The Belgian Sport Horse

Saree Kayne, a PhD candidate studying cultural anthropology at Stanford University, has competed in show jumping for approximately 10 years. Over that period, she and has won numerous awards. Recently, Saree Kayne began riding a Belgian Sport Horse named Rexar Du Houssoit.

The Belgian Sport Horse, otherwise known as the Belgian Half-Blood, began with the efforts of the Society for Encouraging the Breeding of Horses for the Army to produce mounts for Belgian army. Some breeders directed their attention towards the production of saddle horses that would be lighter and more elegant. In 1930, this shift in the breeders’ focus prompted the change of the society’s name to the Belgian Half-Blood. However, breeders did not begin focusing on breeding for athletic capabilities until after the Second World War, when interest in equestrian sporting events began to rise.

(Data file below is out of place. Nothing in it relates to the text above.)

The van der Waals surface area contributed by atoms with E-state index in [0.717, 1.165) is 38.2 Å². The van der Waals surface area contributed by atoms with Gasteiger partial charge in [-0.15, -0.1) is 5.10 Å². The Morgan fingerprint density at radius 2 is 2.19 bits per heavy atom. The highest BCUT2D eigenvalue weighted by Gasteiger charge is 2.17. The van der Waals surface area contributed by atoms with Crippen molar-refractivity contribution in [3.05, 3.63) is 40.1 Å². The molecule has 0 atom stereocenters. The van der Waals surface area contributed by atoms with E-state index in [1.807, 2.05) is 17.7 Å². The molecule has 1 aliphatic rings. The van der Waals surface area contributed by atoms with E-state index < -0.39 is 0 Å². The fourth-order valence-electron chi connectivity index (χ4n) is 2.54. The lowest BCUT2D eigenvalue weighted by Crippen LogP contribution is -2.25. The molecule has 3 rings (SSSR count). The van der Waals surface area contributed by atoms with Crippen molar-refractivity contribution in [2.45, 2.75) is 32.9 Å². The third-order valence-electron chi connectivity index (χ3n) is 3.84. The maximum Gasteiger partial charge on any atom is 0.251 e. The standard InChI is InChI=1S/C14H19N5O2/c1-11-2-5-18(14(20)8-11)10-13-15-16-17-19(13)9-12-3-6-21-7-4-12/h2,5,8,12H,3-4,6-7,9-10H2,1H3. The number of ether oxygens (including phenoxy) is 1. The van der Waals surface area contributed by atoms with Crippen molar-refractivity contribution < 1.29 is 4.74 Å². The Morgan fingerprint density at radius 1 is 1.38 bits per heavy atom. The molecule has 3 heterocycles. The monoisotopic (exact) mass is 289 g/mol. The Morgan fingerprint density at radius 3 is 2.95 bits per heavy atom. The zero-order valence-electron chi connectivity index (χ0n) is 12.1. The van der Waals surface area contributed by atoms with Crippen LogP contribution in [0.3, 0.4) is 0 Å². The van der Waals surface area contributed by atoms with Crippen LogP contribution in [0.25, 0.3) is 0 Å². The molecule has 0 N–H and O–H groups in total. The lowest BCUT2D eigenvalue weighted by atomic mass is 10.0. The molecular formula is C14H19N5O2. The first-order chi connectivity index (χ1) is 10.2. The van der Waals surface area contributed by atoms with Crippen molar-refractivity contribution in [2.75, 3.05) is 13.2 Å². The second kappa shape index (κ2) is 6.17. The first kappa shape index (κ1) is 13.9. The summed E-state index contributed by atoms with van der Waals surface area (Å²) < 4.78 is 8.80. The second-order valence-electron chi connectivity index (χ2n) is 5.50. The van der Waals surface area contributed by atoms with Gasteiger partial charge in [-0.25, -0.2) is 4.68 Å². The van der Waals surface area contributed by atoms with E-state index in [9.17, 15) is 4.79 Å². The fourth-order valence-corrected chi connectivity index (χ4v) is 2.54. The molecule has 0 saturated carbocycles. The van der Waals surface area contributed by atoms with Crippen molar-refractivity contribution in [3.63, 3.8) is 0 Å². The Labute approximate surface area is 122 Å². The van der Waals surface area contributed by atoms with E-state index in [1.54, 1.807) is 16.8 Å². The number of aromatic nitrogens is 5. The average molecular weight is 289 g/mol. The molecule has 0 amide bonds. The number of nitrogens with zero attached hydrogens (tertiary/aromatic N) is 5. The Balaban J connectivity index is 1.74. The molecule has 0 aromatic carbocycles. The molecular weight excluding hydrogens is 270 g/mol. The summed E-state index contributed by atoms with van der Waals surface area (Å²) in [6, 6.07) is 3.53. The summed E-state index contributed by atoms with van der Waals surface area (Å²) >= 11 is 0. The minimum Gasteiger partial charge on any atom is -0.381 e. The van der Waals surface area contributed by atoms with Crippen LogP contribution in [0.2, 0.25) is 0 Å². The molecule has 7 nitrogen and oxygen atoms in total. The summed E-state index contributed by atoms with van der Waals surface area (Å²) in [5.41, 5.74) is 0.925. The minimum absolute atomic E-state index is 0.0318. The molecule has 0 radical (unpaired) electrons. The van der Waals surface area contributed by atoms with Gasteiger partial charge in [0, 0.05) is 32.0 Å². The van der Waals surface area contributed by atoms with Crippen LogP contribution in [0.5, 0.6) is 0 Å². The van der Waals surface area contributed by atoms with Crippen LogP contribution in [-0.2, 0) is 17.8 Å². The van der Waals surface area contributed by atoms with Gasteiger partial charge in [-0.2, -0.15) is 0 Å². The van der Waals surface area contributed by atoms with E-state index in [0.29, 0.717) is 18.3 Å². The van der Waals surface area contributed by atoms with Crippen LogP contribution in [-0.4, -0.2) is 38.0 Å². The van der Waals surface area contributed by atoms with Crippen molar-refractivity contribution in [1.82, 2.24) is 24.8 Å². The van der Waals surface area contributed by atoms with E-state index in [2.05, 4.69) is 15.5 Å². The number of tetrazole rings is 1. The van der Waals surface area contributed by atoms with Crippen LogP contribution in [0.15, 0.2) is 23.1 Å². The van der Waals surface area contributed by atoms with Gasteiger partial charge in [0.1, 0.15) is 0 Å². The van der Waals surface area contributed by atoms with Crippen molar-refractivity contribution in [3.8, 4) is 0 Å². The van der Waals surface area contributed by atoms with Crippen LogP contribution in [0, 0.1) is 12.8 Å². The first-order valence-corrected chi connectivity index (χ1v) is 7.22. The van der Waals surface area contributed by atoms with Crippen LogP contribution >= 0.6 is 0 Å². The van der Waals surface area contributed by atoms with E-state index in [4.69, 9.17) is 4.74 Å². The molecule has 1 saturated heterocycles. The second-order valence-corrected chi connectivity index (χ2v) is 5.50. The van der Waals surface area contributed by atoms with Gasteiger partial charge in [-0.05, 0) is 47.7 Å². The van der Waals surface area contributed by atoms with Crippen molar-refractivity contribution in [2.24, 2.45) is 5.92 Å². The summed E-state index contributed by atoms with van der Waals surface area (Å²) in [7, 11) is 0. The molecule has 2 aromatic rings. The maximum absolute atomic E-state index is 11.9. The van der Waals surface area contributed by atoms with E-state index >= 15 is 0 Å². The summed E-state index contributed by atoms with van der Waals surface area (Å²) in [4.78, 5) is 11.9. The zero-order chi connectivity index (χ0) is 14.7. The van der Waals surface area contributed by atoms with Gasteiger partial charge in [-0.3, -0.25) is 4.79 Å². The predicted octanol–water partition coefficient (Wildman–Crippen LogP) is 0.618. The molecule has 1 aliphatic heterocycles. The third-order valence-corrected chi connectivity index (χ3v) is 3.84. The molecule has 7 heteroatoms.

The society originally crossbred the English Thoroughbred, Belgian Draft, and Selle Français. Several factors left the resultant breed’s population tremendously low after the Second World War. As a consequence, the breeders concentrated their efforts on producing an adaptable horse with athletic capabilities in the post-war period. They crossed their bloodlines with breeds such as the Selle Français, Dutch Warmblood, Hanoverian, and Thoroughbred. These efforts gave rise to the Belgian Sport Horse. In 1967, the society changed its name to the Royal Belgian Sport Horse Society.

The modern Belgian Sport Horse is registered with the Royal Belgian Sport Horse Society, which is also known as the Stud-Book sBs. Present-day Belgian Sport Horses stand 16 hands high on average, and their coats feature solid colors. They are highly energetic with willing temperaments.